Beyond the city’s loan of more than $48,000 for each of the 11 affordable units in West Asheville, which will be deferred for 30 years and accrue no interest, Homeward Bound is also seeking roughly $280,000 in commercial loans and has received $89,153 in federal HOME funding administered by the Asheville Regional Housing Consortium.
WNC’s family farms are broadening their horizons to explore new avenues for income.
What does transit — and the city’s support of its bus network — mean to Asheville? Xpress talked to residents with different perspectives to better understand Asheville Redefines Transit’s role in the community.
The market, which is open daily, comprises 14 buildings spread over 36 acres.
In late May, the N.C. State Bureau of Investigation proposed banning all smokable hemp flower, in addition to more stringent regulation of hemp processing and a host of other precautions. Those changes are now under consideration in the General Assembly, where they could be enacted as part of the N.C. Farm Act of 2019.
“Building a Climate-Resilient Asheville,” debuted during a June 19 meeting of the city’s Sustainability Advisory Committee on Energy and the Environment at The Collider, focuses on practical steps individuals can take to reduce their vulnerability to extreme weather.
At Asheville City Council’s June 25 meeting, Council member Julie Mayfield flipped on her previous opposition to the project, joining Mayor Esther Manheimer, Vice Mayor Gwen Wisler and Vijay Kapoor to complete a majority vote that allowed the rezoning of the historic building for hotel use.
The Buncombe County Board of Commissioners approved the proposal — including over $334.5 million in general fund spending, the portion primarily funded by property taxes — in a 6-1 vote at its June 18 regular meeting. Only Commissioner Mike Fryar cast his vote in opposition to the plan.
The county’s strategic thinking on tourism, explained Director of Intergovernmental Projects Tim Love, has focused on “the circulation of tourists to our unique, eclectic and vibrant community destinations.” That mission is driving Buncombe’s current input on the Tourism Development Authority’s Tourism Management & Investment Plan.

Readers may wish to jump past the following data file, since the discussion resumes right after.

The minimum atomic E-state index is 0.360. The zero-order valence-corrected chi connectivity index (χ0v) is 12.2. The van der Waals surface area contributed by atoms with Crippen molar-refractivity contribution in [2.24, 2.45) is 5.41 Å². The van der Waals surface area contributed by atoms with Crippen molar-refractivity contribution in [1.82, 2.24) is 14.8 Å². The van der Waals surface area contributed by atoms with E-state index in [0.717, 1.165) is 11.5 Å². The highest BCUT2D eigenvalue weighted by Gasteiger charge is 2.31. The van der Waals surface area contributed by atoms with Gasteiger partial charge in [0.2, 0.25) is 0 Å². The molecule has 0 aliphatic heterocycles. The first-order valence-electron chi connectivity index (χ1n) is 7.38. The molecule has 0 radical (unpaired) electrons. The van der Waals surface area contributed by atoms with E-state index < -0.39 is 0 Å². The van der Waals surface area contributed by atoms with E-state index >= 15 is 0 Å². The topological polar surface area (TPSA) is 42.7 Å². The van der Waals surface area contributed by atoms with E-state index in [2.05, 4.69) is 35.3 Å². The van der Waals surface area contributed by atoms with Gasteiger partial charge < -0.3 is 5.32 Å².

Most of the 16 public commenters at the June 4 Buncombe County Board of Commissioners hearing on the budget made the case for allocations beyond the roughly $334.52 million in suggested general fund spending. Libraries, schools and nonprofits all approached commissioners for more money.
Although County Manager Avril Pinder warned commissioners in April that her recommended budget might cause the county to dip below its policy-recommended fund balance of 15%, the projected difference between Buncombe’s assets and liabilities remains over that bar in the most recent version.
To tip or not to tip? And if you do tip, how much? Those are the questions for many as more Asheville-area counter service food and beverage businesses adopt tablet point-of-sale systems.
Taking place Friday, May 31, at Sierra Nevada Brewing in Mills River, the summit will discuss the role that land use plays in shaping the greater Asheville area’s transportation system and what that system might look like 40 years from now.
The choice between U.S. Cellular and Harrah’s, the brand of two casinos owned by the Eastern Band of Cherokee Indians, will determine the logo that will grace the Civic Center’s signs, pole banners, receipts and event advertising for the next several years once the current agreement with U.S. Cellular expires on Tuesday, Dec. 31.
“A vast majority of the breweries in the United States are far too small to afford a senior financial officer,” says Gaiziunas. “It was clearly proven a deficiency within the industry.”
The U.S. Forest Service plans to harvest the majority of trees at 16 sites in Nantahala National Forest beginning next year as part of its Southside Project. Story by Jack Igelman, originally published by Carolina Public Press.
With flat land at a premium, how can new housing developments arise to accommodate the influx of new Ashevilleans without sacrificing water quality or the majesty of unspoiled vistas? Some conservationists say the answer lies with “sustainably developed” neighborhoods.
The net proposed operating budget stands at $190.31 million, a 5.4% increase over last year’s adopted budget. Campbell said the spending plan aligned with the priorities outlined by Council members in March during their annual retreat, which focused on transit and affordable housing.
Asheville City Manager Debra Campbell said both the city and the private sector need to pitch in to make progress on the issue. “What that says to me is collectively, not individually, we gotta work on this. We need tons of resources to address this issue,” she said.
After an unexpected delay on April 23, Council members will have the final say on the rezoning of the historic structure at their regular meeting on Tuesday, May 14.
According to personal finance website WalletHub, Asheville is the nation’s 39th best small city in which to start a business. A combination of industry variety, high workforce educational attainment and low labor costs helped the city beat out over 1,200 other markets with fewer than 100,000 residents.